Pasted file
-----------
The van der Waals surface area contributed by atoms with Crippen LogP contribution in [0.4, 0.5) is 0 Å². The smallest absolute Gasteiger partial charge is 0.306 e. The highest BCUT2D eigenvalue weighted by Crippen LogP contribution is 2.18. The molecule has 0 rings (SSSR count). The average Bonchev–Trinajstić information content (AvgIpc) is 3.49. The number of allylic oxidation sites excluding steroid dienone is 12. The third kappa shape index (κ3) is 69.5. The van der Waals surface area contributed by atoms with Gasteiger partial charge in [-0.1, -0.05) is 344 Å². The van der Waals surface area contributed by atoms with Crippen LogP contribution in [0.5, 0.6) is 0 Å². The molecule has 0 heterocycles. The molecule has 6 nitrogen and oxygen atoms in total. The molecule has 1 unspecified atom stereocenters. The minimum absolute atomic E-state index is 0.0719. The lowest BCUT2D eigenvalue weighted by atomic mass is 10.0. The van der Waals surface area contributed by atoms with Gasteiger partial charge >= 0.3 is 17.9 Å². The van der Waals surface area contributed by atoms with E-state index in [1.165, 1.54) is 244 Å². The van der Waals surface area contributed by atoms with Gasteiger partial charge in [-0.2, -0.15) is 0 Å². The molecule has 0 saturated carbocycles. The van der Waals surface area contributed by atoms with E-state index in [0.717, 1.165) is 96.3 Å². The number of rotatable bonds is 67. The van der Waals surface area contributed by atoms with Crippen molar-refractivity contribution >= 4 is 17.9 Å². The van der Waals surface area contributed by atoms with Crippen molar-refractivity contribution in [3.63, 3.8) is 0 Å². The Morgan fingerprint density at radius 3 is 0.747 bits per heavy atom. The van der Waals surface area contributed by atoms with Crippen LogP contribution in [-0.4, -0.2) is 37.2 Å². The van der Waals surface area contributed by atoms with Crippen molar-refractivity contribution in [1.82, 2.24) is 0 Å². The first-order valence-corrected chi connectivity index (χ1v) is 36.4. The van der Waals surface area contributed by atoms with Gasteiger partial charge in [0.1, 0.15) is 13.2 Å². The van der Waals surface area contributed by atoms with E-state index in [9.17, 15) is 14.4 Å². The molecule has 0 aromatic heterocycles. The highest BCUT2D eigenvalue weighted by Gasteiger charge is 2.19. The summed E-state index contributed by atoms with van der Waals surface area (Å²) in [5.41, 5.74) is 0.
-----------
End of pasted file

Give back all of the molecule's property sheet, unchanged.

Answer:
The van der Waals surface area contributed by atoms with Crippen LogP contribution in [0.4, 0.5) is 0 Å². The smallest absolute Gasteiger partial charge is 0.306 e. The highest BCUT2D eigenvalue weighted by Crippen LogP contribution is 2.18. The molecule has 0 rings (SSSR count). The average Bonchev–Trinajstić information content (AvgIpc) is 3.49. The number of allylic oxidation sites excluding steroid dienone is 12. The third kappa shape index (κ3) is 69.5. The van der Waals surface area contributed by atoms with Gasteiger partial charge in [-0.1, -0.05) is 344 Å². The van der Waals surface area contributed by atoms with Crippen LogP contribution in [0.5, 0.6) is 0 Å². The molecule has 0 heterocycles. The molecule has 6 nitrogen and oxygen atoms in total. The molecule has 1 unspecified atom stereocenters. The minimum absolute atomic E-state index is 0.0719. The lowest BCUT2D eigenvalue weighted by atomic mass is 10.0. The van der Waals surface area contributed by atoms with Gasteiger partial charge >= 0.3 is 17.9 Å². The van der Waals surface area contributed by atoms with E-state index in [1.165, 1.54) is 244 Å². The van der Waals surface area contributed by atoms with Gasteiger partial charge in [-0.2, -0.15) is 0 Å². The molecule has 0 saturated carbocycles. The van der Waals surface area contributed by atoms with E-state index in [0.717, 1.165) is 96.3 Å². The number of rotatable bonds is 67. The van der Waals surface area contributed by atoms with Crippen molar-refractivity contribution >= 4 is 17.9 Å². The van der Waals surface area contributed by atoms with Crippen molar-refractivity contribution in [3.63, 3.8) is 0 Å². The Morgan fingerprint density at radius 3 is 0.747 bits per heavy atom. The van der Waals surface area contributed by atoms with Crippen LogP contribution in [-0.4, -0.2) is 37.2 Å². The van der Waals surface area contributed by atoms with Crippen molar-refractivity contribution in [1.82, 2.24) is 0 Å². The first-order valence-corrected chi connectivity index (χ1v) is 36.4. The van der Waals surface area contributed by atoms with Gasteiger partial charge in [0.1, 0.15) is 13.2 Å². The van der Waals surface area contributed by atoms with E-state index in [9.17, 15) is 14.4 Å². The molecule has 0 aromatic heterocycles. The highest BCUT2D eigenvalue weighted by Gasteiger charge is 2.19. The summed E-state index contributed by atoms with van der Waals surface area (Å²) in [5.41, 5.74) is 0.